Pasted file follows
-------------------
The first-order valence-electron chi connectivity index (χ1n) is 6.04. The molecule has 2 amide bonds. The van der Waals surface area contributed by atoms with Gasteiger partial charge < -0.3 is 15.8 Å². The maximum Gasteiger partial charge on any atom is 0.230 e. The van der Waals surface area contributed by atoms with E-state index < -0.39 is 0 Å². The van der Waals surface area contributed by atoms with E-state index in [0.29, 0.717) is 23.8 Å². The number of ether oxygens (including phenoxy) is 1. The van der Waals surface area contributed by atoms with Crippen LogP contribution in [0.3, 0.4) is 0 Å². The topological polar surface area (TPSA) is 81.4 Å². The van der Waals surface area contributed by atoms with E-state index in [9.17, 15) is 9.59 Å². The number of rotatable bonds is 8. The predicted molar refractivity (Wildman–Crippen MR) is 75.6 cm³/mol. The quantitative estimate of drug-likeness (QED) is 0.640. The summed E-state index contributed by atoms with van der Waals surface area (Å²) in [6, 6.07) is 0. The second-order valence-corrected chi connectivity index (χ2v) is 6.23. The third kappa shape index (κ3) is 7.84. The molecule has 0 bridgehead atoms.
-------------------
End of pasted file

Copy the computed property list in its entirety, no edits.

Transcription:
The first-order valence-electron chi connectivity index (χ1n) is 6.04. The molecule has 2 amide bonds. The van der Waals surface area contributed by atoms with Gasteiger partial charge < -0.3 is 15.8 Å². The maximum Gasteiger partial charge on any atom is 0.230 e. The van der Waals surface area contributed by atoms with E-state index < -0.39 is 0 Å². The van der Waals surface area contributed by atoms with E-state index in [0.29, 0.717) is 23.8 Å². The number of ether oxygens (including phenoxy) is 1. The van der Waals surface area contributed by atoms with Crippen LogP contribution in [0.3, 0.4) is 0 Å². The topological polar surface area (TPSA) is 81.4 Å². The van der Waals surface area contributed by atoms with E-state index in [9.17, 15) is 9.59 Å². The number of rotatable bonds is 8. The predicted molar refractivity (Wildman–Crippen MR) is 75.6 cm³/mol. The quantitative estimate of drug-likeness (QED) is 0.640. The summed E-state index contributed by atoms with van der Waals surface area (Å²) in [6, 6.07) is 0. The second-order valence-corrected chi connectivity index (χ2v) is 6.23. The third kappa shape index (κ3) is 7.84. The molecule has 0 bridgehead atoms.